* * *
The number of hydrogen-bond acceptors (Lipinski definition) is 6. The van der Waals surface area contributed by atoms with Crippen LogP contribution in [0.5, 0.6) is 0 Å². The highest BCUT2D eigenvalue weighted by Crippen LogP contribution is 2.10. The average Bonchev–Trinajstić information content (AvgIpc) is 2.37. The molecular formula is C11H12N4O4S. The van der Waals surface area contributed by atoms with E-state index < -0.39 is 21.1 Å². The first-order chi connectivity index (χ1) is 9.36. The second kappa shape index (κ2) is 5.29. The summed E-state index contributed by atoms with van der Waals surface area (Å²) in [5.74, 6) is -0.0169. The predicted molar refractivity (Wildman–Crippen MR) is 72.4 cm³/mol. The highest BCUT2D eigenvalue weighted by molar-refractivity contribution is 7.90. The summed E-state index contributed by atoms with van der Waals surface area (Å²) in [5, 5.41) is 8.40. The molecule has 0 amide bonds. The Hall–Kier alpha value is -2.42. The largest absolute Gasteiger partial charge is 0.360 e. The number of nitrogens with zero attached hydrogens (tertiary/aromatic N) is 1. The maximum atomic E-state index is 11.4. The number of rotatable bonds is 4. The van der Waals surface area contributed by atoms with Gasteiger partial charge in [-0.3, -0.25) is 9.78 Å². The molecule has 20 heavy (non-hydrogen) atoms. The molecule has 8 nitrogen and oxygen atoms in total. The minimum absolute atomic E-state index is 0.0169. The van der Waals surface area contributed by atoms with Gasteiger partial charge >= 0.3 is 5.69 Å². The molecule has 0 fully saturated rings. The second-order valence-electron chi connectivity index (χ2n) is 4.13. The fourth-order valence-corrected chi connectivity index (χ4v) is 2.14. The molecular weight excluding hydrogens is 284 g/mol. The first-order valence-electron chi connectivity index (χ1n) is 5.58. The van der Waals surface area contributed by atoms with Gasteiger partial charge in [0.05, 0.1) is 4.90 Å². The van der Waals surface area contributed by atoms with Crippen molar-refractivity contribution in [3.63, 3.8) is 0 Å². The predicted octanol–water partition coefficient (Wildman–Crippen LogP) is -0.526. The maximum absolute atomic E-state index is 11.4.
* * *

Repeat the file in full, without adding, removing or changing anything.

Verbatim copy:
The number of hydrogen-bond acceptors (Lipinski definition) is 6. The van der Waals surface area contributed by atoms with Crippen LogP contribution in [0.5, 0.6) is 0 Å². The highest BCUT2D eigenvalue weighted by Crippen LogP contribution is 2.10. The average Bonchev–Trinajstić information content (AvgIpc) is 2.37. The molecular formula is C11H12N4O4S. The van der Waals surface area contributed by atoms with E-state index < -0.39 is 21.1 Å². The first-order chi connectivity index (χ1) is 9.36. The second kappa shape index (κ2) is 5.29. The summed E-state index contributed by atoms with van der Waals surface area (Å²) in [5.74, 6) is -0.0169. The predicted molar refractivity (Wildman–Crippen MR) is 72.4 cm³/mol. The highest BCUT2D eigenvalue weighted by molar-refractivity contribution is 7.90. The summed E-state index contributed by atoms with van der Waals surface area (Å²) in [5, 5.41) is 8.40. The molecule has 0 amide bonds. The Hall–Kier alpha value is -2.42. The largest absolute Gasteiger partial charge is 0.360 e. The number of nitrogens with zero attached hydrogens (tertiary/aromatic N) is 1. The maximum atomic E-state index is 11.4. The number of rotatable bonds is 4. The van der Waals surface area contributed by atoms with Gasteiger partial charge in [-0.3, -0.25) is 9.78 Å². The molecule has 20 heavy (non-hydrogen) atoms. The molecule has 8 nitrogen and oxygen atoms in total. The minimum absolute atomic E-state index is 0.0169. The van der Waals surface area contributed by atoms with Gasteiger partial charge >= 0.3 is 5.69 Å². The molecule has 0 fully saturated rings. The second-order valence-electron chi connectivity index (χ2n) is 4.13. The fourth-order valence-corrected chi connectivity index (χ4v) is 2.14. The molecular weight excluding hydrogens is 284 g/mol. The first-order valence-electron chi connectivity index (χ1n) is 5.58. The van der Waals surface area contributed by atoms with Gasteiger partial charge in [0.05, 0.1) is 4.90 Å². The van der Waals surface area contributed by atoms with Crippen molar-refractivity contribution in [3.63, 3.8) is 0 Å². The predicted octanol–water partition coefficient (Wildman–Crippen LogP) is -0.526. The maximum absolute atomic E-state index is 11.4.